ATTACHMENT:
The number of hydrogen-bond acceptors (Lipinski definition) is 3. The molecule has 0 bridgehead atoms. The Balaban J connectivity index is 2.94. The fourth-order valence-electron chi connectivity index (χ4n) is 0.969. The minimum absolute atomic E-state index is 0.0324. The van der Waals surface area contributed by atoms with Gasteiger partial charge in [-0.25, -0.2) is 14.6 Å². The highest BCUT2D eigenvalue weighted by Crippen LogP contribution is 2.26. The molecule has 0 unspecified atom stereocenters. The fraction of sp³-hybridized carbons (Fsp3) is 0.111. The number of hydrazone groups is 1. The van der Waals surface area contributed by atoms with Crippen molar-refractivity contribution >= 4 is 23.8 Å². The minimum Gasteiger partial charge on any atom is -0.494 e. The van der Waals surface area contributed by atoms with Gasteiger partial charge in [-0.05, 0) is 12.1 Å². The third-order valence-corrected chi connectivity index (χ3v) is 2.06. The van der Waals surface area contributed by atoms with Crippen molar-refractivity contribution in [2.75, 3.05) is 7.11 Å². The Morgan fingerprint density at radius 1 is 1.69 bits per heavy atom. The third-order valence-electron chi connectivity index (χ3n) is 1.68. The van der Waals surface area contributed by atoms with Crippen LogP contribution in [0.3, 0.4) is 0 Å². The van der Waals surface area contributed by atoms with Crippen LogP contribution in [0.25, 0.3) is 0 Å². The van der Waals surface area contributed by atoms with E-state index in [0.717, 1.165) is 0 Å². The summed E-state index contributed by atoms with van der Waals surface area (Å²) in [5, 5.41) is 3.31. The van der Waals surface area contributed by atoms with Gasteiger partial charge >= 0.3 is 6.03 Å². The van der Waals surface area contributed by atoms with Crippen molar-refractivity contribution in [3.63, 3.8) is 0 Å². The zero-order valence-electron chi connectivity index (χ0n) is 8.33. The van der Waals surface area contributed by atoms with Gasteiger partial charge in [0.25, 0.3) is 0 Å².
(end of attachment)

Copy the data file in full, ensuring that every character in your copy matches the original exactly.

The number of hydrogen-bond acceptors (Lipinski definition) is 3. The molecule has 0 bridgehead atoms. The Balaban J connectivity index is 2.94. The fourth-order valence-electron chi connectivity index (χ4n) is 0.969. The minimum absolute atomic E-state index is 0.0324. The van der Waals surface area contributed by atoms with Gasteiger partial charge in [-0.25, -0.2) is 14.6 Å². The highest BCUT2D eigenvalue weighted by Crippen LogP contribution is 2.26. The molecule has 0 unspecified atom stereocenters. The fraction of sp³-hybridized carbons (Fsp3) is 0.111. The number of hydrazone groups is 1. The van der Waals surface area contributed by atoms with Crippen molar-refractivity contribution >= 4 is 23.8 Å². The minimum Gasteiger partial charge on any atom is -0.494 e. The van der Waals surface area contributed by atoms with Gasteiger partial charge in [-0.05, 0) is 12.1 Å². The third-order valence-corrected chi connectivity index (χ3v) is 2.06. The van der Waals surface area contributed by atoms with Crippen molar-refractivity contribution in [2.75, 3.05) is 7.11 Å². The Morgan fingerprint density at radius 1 is 1.69 bits per heavy atom. The third-order valence-electron chi connectivity index (χ3n) is 1.68. The van der Waals surface area contributed by atoms with Crippen LogP contribution in [0.3, 0.4) is 0 Å². The van der Waals surface area contributed by atoms with Crippen LogP contribution in [0.25, 0.3) is 0 Å². The van der Waals surface area contributed by atoms with E-state index in [0.717, 1.165) is 0 Å². The summed E-state index contributed by atoms with van der Waals surface area (Å²) in [5, 5.41) is 3.31. The van der Waals surface area contributed by atoms with Gasteiger partial charge >= 0.3 is 6.03 Å². The van der Waals surface area contributed by atoms with Crippen molar-refractivity contribution in [3.63, 3.8) is 0 Å². The zero-order valence-electron chi connectivity index (χ0n) is 8.33. The van der Waals surface area contributed by atoms with Gasteiger partial charge in [0.25, 0.3) is 0 Å².